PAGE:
There isn’t a moment when I walk into the house from wherever I’ve been (work, church, some social outing I attend alone) and don’t have my heart sliced in two to see him tucked under blankets and trying to smile for me. Blankets that aren’t keeping him warm and a weak smile expressing relief I’m home. Too tired to manage more.
I hide it well: the way the pain of his struggle carves a chunk out of my heart. I think I do, at least. He knows me better than I usually acknowledge, so he probably knows. It’s a shared grief, this life we’ve been asked to walk, and we do it as well as we can. We deliberately find ways to laugh. We create moments of joy. We dance and bob and weave as life fluctuates and shifts beneath and around us.
But, sometimes, I fall apart.
There are few things in life that highlight the depth and ugliness of your own selfish nature than living with a man who straps on courage and quiet grace in the face of chronic pain and suffering. This past week has been relentless. Minimal sleep and constantly spiking pain has made life difficult and exhausting. On Sunday afternoon as he settled in for a nap, we lay close while I rubbed his back and he sighed quietly under the warmth of my hands and the heavy down quilt.
‘I just can’t catch up. I just need to sleep,’ he mumbled into his pillow. ‘I’ve been so miserable. It’s not fair to you.’ Tears sprang to my eyes and I was thankful he couldn’t see my face in that moment. The room was dark and quiet.
‘It’s fine, love,’ I returned quietly.
‘It’s not fair to you.’
The thing is, I’m selfish. I am. I know it’s fair and valid to say that this is difficult for both of us. I know that I need to ask for help for me as much as I need to ask for help for him. (Okay, I don’t actually know that, but I’m learning and trying. Bear with me.) There is, however, a part of me that just wants everyone to realize how hard it really is. For me. It’s a constant battle to balance asking for help and the absolute imperative to deny myself.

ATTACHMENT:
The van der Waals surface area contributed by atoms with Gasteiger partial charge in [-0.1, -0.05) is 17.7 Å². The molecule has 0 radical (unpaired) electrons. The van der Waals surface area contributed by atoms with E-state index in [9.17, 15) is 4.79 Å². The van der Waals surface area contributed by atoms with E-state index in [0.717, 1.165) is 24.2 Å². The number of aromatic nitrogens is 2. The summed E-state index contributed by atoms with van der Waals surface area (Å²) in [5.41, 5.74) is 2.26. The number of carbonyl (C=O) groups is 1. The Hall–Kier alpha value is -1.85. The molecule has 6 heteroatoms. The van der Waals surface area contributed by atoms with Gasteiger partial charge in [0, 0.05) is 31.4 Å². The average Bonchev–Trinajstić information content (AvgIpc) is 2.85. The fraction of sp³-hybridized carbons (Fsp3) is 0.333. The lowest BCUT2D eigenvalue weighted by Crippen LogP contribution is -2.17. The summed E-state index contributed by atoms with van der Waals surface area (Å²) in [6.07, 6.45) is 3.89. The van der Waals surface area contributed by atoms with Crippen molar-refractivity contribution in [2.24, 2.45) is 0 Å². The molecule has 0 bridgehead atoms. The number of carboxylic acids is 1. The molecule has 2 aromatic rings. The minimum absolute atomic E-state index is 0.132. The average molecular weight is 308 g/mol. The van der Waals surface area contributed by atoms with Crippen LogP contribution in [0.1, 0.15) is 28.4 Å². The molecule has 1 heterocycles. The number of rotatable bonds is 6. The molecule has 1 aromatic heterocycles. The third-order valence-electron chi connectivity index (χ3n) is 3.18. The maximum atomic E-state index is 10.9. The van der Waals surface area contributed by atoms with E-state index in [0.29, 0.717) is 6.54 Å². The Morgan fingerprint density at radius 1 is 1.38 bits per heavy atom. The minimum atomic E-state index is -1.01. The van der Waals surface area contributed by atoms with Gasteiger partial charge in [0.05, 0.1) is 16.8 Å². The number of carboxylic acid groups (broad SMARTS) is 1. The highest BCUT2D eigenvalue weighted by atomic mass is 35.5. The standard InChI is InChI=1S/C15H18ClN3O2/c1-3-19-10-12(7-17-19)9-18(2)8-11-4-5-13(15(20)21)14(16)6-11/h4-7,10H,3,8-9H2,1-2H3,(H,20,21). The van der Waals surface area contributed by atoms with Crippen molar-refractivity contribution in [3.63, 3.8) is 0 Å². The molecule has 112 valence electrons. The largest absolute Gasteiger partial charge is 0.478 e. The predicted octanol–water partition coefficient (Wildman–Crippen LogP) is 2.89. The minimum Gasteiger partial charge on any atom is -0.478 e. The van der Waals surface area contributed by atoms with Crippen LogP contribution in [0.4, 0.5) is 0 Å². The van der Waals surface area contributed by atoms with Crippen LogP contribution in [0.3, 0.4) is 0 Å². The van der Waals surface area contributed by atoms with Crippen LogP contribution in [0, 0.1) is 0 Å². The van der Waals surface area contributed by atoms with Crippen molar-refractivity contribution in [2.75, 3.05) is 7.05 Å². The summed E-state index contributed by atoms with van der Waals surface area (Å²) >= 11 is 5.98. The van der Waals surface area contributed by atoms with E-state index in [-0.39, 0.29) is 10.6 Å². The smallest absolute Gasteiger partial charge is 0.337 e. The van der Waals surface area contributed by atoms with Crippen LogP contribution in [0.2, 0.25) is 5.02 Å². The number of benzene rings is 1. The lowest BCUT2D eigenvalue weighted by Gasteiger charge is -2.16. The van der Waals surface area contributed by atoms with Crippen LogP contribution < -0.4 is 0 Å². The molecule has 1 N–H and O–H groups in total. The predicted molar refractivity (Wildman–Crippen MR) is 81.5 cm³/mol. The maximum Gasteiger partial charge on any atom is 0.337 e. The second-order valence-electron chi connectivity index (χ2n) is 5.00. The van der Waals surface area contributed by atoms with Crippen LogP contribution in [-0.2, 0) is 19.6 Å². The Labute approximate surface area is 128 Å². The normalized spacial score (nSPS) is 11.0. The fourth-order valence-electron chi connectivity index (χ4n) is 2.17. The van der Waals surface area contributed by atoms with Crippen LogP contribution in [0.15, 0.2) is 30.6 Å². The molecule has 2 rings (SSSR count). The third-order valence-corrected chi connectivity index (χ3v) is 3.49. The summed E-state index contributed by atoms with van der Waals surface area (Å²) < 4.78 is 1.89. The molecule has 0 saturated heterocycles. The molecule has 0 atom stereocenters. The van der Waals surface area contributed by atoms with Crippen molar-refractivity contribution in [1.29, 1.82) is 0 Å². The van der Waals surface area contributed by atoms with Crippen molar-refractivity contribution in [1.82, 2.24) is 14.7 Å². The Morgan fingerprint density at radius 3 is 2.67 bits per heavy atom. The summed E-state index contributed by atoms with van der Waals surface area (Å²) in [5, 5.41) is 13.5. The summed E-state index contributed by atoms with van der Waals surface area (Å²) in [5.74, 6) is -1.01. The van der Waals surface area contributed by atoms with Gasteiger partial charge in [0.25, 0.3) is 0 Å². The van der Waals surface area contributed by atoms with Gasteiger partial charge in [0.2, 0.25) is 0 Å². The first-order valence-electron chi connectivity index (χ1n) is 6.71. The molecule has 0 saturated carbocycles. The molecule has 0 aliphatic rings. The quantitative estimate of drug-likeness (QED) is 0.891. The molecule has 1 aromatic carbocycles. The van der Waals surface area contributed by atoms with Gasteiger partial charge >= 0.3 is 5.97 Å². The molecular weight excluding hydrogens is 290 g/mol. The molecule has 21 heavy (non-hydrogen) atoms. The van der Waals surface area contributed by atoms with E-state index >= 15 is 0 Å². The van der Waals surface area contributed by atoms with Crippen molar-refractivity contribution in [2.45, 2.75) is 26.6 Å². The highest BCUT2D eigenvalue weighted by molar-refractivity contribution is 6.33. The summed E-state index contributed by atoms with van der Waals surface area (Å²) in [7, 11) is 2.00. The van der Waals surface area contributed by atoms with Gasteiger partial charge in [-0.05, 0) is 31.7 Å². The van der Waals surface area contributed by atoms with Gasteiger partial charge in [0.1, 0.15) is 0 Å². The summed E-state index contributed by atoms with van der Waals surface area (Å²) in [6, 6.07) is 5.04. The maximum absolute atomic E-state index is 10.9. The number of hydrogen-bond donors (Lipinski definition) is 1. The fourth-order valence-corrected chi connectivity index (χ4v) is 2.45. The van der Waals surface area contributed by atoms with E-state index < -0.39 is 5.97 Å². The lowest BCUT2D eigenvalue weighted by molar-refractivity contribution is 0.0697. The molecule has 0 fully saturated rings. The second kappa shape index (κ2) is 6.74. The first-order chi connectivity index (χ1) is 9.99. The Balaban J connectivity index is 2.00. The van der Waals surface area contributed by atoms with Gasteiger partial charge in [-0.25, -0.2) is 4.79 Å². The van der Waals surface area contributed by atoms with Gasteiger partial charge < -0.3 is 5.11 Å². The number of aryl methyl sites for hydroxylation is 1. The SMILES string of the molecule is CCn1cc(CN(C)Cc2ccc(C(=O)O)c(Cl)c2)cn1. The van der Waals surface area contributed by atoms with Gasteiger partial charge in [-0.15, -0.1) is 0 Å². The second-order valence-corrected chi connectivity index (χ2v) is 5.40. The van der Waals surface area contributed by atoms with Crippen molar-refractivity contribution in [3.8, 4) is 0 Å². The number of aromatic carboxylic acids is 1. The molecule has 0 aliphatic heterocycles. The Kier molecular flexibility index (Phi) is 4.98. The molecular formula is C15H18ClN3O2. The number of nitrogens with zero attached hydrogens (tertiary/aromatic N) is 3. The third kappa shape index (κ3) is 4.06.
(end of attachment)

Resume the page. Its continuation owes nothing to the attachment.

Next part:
I tell you this because I need you to understand that this conversation we had Sunday afternoon was absurd. Yes, the week has been relentless. Yes, each day had been a frustration-filled struggle. He had not, however, been miserable. Not a harsh word spoken. No off-colour remarks or snarky retorts. The one possible exception to that had been Friday evening when I had asked too much of him after an excruciating day.
And yet? An apology. Unnecessary. Unfounded. Heartfelt.
He feels selfish, you see. A disappointment. Needing me and having me and unable to offer much in return. He feels, I suspect, that, in a week as brutal as this one, my needs are greater than anything he can provide. And, as if everything he is going through isn’t enough, he wants to do more. He’s frustrated by his apparent selfishness of needing to take far more than he has the strength to give.
I cannot count the days where I feel completely inadequate to be the woman he needs in his life. And though he doesn’t often say it, conversations like the one we had Sunday make me aware he often feels the same.
And sometimes I fall apart.
I count it as a good sign. The day that I arrive home and, seeing him pale and exhausted, feel nothing is the day I am not the woman he needs in his life. The day my heart doesn’t crack and bleed at the seams is the day I’ve let my selfishness take over. Falling apart means I am here. I am present. I am knee-deep, committed, and as in love with my best friend today as the day I married him.
My friend and mentor, TonyKS, used to say that within the human heart exists an overwhelming need for the answer to the problem of unworthiness; that the gospel of grace is the only religion that says, ‘Yes. You’re unworthy. Jesus is enough. More than enough.’ In the light of Jesus’ grace, our inadequacy seems to multiply. Saving grace doesn’t heal our unworthiness, it transforms our response. We bow in sorrow, cry out in thankfulness, whisper repentance.
And sometimes we fall apart.
Count it as a good sign. You’re still here. You are present. You are knee-deep in the grit of life, committed, leaning heavy on grace and unmerited favour. You are still choking out praise, offering thankfulness when it feels impossible, lifting up your unworthiness and crying out, ‘You are enough, Lord. More than enough.’
Fall apart if you need to. I know I will.
…he gives us more grace. ~ James 4:6